Lancashire and Merseyside are expected to be the latest parts of the country to see tougher restrictions put in place to control the spread of coronavirus amid a surge in Covid-10 cases.
Local authorities in England’s North West are said to be expecting a Government announcement on Friday, following the introduction of restrictions in the North East.
In Lancashire, where Preston, Blackburn with Darwen and Pendle already have restrictions in place, it has been reported that measures will be introduced for all of the county apart from Blackpool.
LancsLive reported a local lockdown would forbid households from mixing in any setting in all of the county’s boroughs apart from parts of the seaside resort.
A post on the Lancashire County Council Twitter account said: “We are expecting an announcement later today by Government on new measures to bring down the rate of Covid-19 infections in Lancashire.
“We are awaiting the full details and will let you know what it means for you and our county as soon as we can.”
The news was not welcomed by everyone in the county.
Neil Shaw, chief executive of Rossendale Borough Council tweeted: “To be clear, no leader in Rossendale has called for the introduction of tighter restrictions.
“The Government may impose these at some point but we are making the case why they shouldn’t.”
Mayor of Liverpool Joe Anderson told BBC Breakfast he would welcome action in Merseyside.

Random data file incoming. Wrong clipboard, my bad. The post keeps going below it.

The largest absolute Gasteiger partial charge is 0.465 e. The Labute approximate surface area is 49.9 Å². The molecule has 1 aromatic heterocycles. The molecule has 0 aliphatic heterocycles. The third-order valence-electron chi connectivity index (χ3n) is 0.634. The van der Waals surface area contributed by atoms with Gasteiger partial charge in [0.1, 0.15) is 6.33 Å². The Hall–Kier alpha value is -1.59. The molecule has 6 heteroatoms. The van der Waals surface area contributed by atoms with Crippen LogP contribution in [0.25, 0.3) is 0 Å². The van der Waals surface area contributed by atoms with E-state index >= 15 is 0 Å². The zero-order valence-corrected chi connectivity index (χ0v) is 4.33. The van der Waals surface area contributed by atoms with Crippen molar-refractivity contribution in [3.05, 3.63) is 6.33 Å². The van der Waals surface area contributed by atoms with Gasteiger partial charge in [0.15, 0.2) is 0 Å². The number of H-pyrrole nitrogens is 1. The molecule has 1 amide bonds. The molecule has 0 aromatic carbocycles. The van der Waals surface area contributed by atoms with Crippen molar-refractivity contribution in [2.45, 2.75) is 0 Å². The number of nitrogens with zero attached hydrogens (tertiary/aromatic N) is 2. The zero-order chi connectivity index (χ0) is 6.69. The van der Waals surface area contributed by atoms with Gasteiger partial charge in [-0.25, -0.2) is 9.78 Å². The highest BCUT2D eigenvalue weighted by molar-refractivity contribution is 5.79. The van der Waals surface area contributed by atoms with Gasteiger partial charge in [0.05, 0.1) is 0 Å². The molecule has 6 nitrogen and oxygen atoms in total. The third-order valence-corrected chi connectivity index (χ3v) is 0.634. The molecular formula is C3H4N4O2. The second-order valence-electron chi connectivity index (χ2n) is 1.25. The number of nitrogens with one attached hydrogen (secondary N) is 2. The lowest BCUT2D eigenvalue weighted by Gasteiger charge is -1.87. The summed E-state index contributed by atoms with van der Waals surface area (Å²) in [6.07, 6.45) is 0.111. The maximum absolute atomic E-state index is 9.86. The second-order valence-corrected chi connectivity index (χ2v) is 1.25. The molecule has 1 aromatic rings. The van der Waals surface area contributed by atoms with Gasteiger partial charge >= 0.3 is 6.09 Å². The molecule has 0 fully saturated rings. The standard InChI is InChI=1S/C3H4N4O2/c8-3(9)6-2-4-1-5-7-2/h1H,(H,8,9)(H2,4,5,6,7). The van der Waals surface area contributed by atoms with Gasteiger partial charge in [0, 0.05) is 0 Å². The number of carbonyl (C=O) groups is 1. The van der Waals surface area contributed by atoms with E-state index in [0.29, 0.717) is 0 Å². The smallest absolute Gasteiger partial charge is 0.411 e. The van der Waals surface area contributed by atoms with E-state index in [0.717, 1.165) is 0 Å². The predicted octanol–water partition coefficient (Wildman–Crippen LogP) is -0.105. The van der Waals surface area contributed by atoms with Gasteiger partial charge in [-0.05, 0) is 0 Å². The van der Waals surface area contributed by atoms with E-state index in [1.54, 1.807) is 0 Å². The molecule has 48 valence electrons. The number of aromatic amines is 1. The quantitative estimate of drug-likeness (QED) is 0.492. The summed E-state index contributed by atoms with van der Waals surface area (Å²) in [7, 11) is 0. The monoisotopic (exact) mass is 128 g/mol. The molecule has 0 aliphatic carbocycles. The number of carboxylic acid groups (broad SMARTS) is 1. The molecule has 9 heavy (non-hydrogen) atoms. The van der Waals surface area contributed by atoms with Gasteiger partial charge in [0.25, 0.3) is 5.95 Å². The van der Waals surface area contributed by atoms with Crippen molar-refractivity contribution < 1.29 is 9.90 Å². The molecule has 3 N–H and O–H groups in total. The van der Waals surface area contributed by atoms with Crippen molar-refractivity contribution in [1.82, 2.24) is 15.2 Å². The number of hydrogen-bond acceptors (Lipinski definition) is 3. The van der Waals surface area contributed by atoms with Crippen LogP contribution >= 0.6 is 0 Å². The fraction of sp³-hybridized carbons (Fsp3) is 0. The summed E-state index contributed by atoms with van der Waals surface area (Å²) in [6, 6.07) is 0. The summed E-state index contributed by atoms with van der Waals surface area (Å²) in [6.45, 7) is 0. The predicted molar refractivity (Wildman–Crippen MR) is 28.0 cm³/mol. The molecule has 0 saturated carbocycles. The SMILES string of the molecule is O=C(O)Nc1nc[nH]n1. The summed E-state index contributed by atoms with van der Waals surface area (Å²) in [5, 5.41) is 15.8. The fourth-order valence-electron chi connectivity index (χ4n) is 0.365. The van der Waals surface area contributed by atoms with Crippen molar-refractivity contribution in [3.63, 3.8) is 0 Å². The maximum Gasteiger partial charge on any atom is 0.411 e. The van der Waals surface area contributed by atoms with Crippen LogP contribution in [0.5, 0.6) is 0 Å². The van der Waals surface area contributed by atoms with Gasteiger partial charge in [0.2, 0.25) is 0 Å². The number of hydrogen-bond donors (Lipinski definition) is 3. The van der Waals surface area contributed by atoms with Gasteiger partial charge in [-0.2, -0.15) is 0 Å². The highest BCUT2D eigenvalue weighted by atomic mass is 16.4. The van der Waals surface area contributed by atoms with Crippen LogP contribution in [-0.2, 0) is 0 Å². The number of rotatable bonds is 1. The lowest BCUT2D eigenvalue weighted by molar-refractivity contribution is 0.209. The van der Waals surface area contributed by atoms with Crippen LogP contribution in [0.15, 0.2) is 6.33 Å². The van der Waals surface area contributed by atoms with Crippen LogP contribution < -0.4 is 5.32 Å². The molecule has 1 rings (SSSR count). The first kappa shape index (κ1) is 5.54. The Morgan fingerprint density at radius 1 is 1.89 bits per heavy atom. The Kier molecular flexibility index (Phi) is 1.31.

He said: “The measures the Government will be likely to impose on Liverpool today, similar to what they did with the North East yesterday, is unfortunate but welcome because what I am worried about is that, if we don’t tackle the measures now, then we will head towards the winter and Christmas period where we could be in a real difficult position, not just here but across the country.”
In Warrington, public health leaders appealed to residents not to visit other households earlier this week as case numbers grew in the borough.
Nine of the 10 areas with the highest infection rates are in the North West.
Most parts of Greater Manchester are already subject to restrictions.
In Bolton, which has the highest number of cases in the country, measures were brought in last week restricting restaurants, cafes, bars and pubs to takeaway only, and requiring all hospitality venues to close between 10pm and 5am.
The expected announcements come as the Health Secretary refused to rule out a second national lockdown.
Matt Hancock said the current approach was "targeted interventions" but "a national lockdown is the last line of defence". He added: "As we saw in the spring, it is the thing that we can do to keep people safe if that's needed. "So we're watching vigilantly, but we can see the number of cases accelerating, and we're prepared to do what it takes both to protect lives and to protect livelihoods, and of course, both are so important. "We want to avoid a national lockdown but we're prepared to do it, if we need to." Mr Hancock said the "big hope" is that people will come together "and get this under control, but it is a very serious situation."